If you interact with your Kubernetes clusters using a Kubernetes client library for your programming language of choice, you are probably familiar with methods like CoreV1().Pods().Update(), replaceNamespacedService or patch_namespaced_deployment. Underlying these client library methods are HTTP requests using the PUT and PATCH HTTP request methods. The “update” and “replace” methods use PUT and the “patch” methods use, not surprisingly, PATCH.

It is worth noting that kubectl also interacts with your clusters using the Kubernetes API. In other words, kubectl is a command-line wrapper for the Go Kubernetes client library, while also providing a significant amount of sugar on top of the capabilities of the Kubernetes API. For example, you may have noticed no “apply” API methods were mentioned above. At present, all of the kubectl apply logic, i.e., the logic that creates non-existent resources and patches existing resources, lives entirely in the kubectl code base. There is an effort underway to move the apply logic into the Kubernetes API, but those efforts are still in beta. More on that below.

By default, patch

When you want to update a resource, it is best to default to patching it. This is true whether using the Kubernetes client libraries or kubectl.

Be strategic

Under the hood, the kubectl apply, edit, and patch commands all use the PATCH HTTP request method to update an existing resource. More specifically, they all use the strategic-merge patching approach when updating resources, although patch can use other approaches (more on that below). The strategic-merge approach attempts to “do the right thing” when combining the provided spec with the existing spec. More specifically, it attempts to merge both objects and arrays, meaning changes tend to be additive. For example, providing a patch that contains a single, new environment variable in a pod container spec results in that environment variable being added to the existing environment variables, not overwriting them. To delete a property with this approach, you need to specifically set its value to null in the provided spec. So among the updating kubectl subcommands, which is best to use?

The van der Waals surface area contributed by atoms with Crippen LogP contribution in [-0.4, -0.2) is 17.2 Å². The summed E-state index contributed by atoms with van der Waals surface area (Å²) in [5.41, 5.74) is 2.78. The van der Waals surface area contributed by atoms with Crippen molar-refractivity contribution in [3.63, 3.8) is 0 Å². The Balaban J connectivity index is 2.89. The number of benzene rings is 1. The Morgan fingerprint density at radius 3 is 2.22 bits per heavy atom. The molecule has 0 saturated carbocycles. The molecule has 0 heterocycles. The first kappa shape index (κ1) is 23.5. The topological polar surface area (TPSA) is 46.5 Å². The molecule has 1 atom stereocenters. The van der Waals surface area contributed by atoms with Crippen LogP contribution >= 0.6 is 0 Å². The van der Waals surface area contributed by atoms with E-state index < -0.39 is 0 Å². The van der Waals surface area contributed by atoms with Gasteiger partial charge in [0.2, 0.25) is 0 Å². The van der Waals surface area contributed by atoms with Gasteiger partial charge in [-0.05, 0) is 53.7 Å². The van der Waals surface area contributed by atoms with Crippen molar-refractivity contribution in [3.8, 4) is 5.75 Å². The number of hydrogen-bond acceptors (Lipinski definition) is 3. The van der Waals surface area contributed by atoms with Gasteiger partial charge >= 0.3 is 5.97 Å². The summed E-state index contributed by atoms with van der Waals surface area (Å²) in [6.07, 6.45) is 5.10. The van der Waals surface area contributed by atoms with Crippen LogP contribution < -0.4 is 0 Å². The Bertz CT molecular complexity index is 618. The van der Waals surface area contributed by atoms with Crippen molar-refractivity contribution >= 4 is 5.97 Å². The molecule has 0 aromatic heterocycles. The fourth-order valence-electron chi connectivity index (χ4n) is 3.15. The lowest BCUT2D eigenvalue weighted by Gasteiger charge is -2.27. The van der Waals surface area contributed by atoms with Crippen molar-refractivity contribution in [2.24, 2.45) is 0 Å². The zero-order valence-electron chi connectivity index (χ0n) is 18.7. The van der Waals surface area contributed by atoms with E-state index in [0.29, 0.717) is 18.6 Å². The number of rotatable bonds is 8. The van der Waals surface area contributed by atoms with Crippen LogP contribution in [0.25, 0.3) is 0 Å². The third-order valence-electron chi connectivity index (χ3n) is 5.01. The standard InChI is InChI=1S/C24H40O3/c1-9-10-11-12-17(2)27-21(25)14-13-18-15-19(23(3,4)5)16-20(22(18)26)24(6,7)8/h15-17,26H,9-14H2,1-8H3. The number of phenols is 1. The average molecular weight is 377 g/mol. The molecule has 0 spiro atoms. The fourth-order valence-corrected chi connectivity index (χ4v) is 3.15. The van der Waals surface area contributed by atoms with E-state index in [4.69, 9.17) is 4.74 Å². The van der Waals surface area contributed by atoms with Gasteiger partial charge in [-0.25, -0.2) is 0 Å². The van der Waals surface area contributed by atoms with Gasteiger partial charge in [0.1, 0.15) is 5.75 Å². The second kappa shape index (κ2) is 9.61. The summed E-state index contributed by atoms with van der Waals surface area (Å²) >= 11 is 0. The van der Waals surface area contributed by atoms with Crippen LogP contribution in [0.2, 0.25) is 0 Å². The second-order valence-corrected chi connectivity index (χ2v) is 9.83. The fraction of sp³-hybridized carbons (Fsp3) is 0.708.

If you create and manage your resources using kubectl apply, it is best to always use kubectl apply when updating so kubectl can manage the configuration and properly track the requested changes from apply to apply. The advantage of always using apply is that it keeps track of the previously applied spec, allowing it to know when spec properties and array elements are explicitly removed. This allows apply to remove properties and array elements when a normal strategic merge would not. The edit and patch commands do not update the annotation kubectl apply uses to track its changes, so any changes made by edit and patch, while tracked and made manifest by the Kubernetes API, are invisible to subsequent apply commands, meaning that apply will not remove them even if they do not appear in the apply input spec[1].